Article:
Invalid? Or Still on Active Duty?
I am just back from a glorious four-day writing retreat in a desert landscape in central Oregon, where I went with my good friend Miriam. The time was special for so many reasons. The property, which has several cabins for writers and artists, is situated on the edge of a lakebed that is dry for much of the year, but fills partially with water during the winter from snow and rain, and at this time of year is on its way to drying again so it’s speckled with water pools and areas of mud and textured sand, rife with visual interest. On the other side of the road are mountains, still partially snow-covered at this time of year. I was hiking there in the summer once and found a rattling snake in the middle of the path, my first encounter with a rattlesnake in the wild. The place is a paradise for birds — water fowl and songbirds; the adjacent wildlife area boasts 280 species of birds — and they mostly ignore the presence of a few humans.
Light traveling through this landscape transforms it almost hourly. The drama is electric; everyone responds to its thrall. Sometimes wind roars through too, the sound indistinguishable from a train or proximate thunder, forceful enough to be dangerous. It is always dry there, but especially during the summer months when fire becomes an omnipresent danger. Drought and water shortages, fire, wind, rattlesnakes; this is not a place for the feint of heart. But it is the entwinement of danger and beauty that are part of its allure.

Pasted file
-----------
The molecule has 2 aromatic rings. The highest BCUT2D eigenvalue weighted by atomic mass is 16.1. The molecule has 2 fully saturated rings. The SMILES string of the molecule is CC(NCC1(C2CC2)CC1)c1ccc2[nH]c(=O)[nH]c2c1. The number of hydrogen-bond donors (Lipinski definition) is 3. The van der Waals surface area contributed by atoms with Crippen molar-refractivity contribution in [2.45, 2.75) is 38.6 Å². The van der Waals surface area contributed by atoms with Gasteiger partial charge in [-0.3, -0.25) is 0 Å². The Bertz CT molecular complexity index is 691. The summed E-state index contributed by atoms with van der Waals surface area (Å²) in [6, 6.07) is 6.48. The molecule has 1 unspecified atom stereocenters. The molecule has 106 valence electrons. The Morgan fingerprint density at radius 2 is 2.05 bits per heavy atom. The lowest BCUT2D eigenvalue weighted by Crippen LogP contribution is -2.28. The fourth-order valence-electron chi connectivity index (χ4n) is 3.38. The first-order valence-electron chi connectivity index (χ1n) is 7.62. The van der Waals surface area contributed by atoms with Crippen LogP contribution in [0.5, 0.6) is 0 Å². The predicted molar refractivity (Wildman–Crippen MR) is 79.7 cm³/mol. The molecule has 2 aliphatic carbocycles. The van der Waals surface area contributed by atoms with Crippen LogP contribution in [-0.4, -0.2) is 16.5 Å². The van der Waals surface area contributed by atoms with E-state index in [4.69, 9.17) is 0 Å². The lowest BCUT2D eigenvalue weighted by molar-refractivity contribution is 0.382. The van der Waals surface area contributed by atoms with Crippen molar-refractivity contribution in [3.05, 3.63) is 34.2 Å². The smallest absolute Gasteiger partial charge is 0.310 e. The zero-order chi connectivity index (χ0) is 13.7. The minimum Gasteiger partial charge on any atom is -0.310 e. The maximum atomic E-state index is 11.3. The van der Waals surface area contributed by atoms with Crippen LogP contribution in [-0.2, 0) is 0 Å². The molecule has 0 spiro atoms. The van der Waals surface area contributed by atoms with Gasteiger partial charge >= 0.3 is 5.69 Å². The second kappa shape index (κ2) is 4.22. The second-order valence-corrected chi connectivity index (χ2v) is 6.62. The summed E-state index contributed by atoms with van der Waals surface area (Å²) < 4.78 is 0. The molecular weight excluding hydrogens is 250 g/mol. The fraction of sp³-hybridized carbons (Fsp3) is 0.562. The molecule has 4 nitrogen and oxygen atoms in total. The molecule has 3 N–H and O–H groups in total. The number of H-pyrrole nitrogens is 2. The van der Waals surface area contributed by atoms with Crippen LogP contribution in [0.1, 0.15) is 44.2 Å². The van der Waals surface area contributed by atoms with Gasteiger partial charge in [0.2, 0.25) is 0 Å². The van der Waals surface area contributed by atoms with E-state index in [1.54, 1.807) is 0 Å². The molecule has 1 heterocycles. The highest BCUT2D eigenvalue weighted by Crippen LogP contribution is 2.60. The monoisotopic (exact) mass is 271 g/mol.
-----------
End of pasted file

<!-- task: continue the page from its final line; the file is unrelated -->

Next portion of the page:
There is something else, perhaps to me most notable — the silence. When the wind isn’t roaring the quiet is shocking, almost unnerving at first, for someone who lives in even a small city. Little traffic, no sirens, ambulances, jackhammers, chainsaws, noisy neighbors, shouting kids. And, the biggest silence of all: the absence of internet in the places where we work, allowing us to hear our own thought. There is some imprint of human habitation, but far less than most of us visitors are accustomed to.
As one of the photographers in residence pointed out, deserts are traditionally where people go for contemplation and turning inward. Few of the artists and writers who come there would refute that. It is more than simply a place to work; it is a place that prompts a person to think about the universe and human existence. I definitely found that to be true. And, in the brief four days I was there, the solitude and quiet made it possible to find the focus to finish a draft of a new novel.
Another reason — beyond the beauty and solitude — that this time was special, was for the chance to take a road trip with my friend Miriam. She helped me transport my luggage and administer some of my medications through the feeding tube in my belly. When on the last day the residents shared work, she read an excerpt of one of my novels. During breaks from writing we gossiped and laughed.
She was helping me in critical ways, and I appreciated the help, but I also saw that I am mostly able to function independently. This was another gift of the trip. For the time being I have found workarounds for most of my weaknesses.
At one point Miriam joked about my being an invalid. I think she said she enjoyed it a bit, the task of ministering to me. I know she does not think of me as an invalid, so I wasn’t bothered. But I have been thinking about this word invalid for a while, what it means in general and what it means more specifically in relation to me. It is hard not to look at the word without separating its components. In-valid. Not valid.